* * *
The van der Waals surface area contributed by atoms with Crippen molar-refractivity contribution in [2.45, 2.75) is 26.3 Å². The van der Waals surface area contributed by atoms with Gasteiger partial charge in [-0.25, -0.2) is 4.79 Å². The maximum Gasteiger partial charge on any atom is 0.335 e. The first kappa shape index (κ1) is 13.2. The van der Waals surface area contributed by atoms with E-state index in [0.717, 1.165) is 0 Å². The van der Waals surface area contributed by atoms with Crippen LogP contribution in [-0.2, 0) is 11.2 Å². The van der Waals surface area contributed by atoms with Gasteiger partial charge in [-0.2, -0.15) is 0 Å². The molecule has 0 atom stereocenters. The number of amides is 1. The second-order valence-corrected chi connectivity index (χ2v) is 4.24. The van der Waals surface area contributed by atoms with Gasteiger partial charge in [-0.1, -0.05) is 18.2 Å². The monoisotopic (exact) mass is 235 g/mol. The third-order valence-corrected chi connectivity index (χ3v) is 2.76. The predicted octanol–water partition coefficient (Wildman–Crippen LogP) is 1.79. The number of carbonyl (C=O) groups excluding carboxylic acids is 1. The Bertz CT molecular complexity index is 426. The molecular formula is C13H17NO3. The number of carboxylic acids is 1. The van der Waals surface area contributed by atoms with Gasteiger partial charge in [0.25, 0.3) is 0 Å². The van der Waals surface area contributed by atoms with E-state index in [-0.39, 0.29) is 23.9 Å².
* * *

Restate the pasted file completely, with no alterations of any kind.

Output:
The van der Waals surface area contributed by atoms with Crippen molar-refractivity contribution in [2.45, 2.75) is 26.3 Å². The van der Waals surface area contributed by atoms with Gasteiger partial charge in [-0.25, -0.2) is 4.79 Å². The maximum Gasteiger partial charge on any atom is 0.335 e. The first kappa shape index (κ1) is 13.2. The van der Waals surface area contributed by atoms with E-state index in [0.717, 1.165) is 0 Å². The van der Waals surface area contributed by atoms with Crippen LogP contribution in [-0.2, 0) is 11.2 Å². The van der Waals surface area contributed by atoms with Gasteiger partial charge in [-0.2, -0.15) is 0 Å². The molecule has 0 atom stereocenters. The number of amides is 1. The second-order valence-corrected chi connectivity index (χ2v) is 4.24. The van der Waals surface area contributed by atoms with Gasteiger partial charge in [-0.1, -0.05) is 18.2 Å². The monoisotopic (exact) mass is 235 g/mol. The third-order valence-corrected chi connectivity index (χ3v) is 2.76. The predicted octanol–water partition coefficient (Wildman–Crippen LogP) is 1.79. The number of carbonyl (C=O) groups excluding carboxylic acids is 1. The Bertz CT molecular complexity index is 426. The molecular formula is C13H17NO3. The number of carboxylic acids is 1. The van der Waals surface area contributed by atoms with Gasteiger partial charge in [0.25, 0.3) is 0 Å². The van der Waals surface area contributed by atoms with E-state index in [-0.39, 0.29) is 23.9 Å².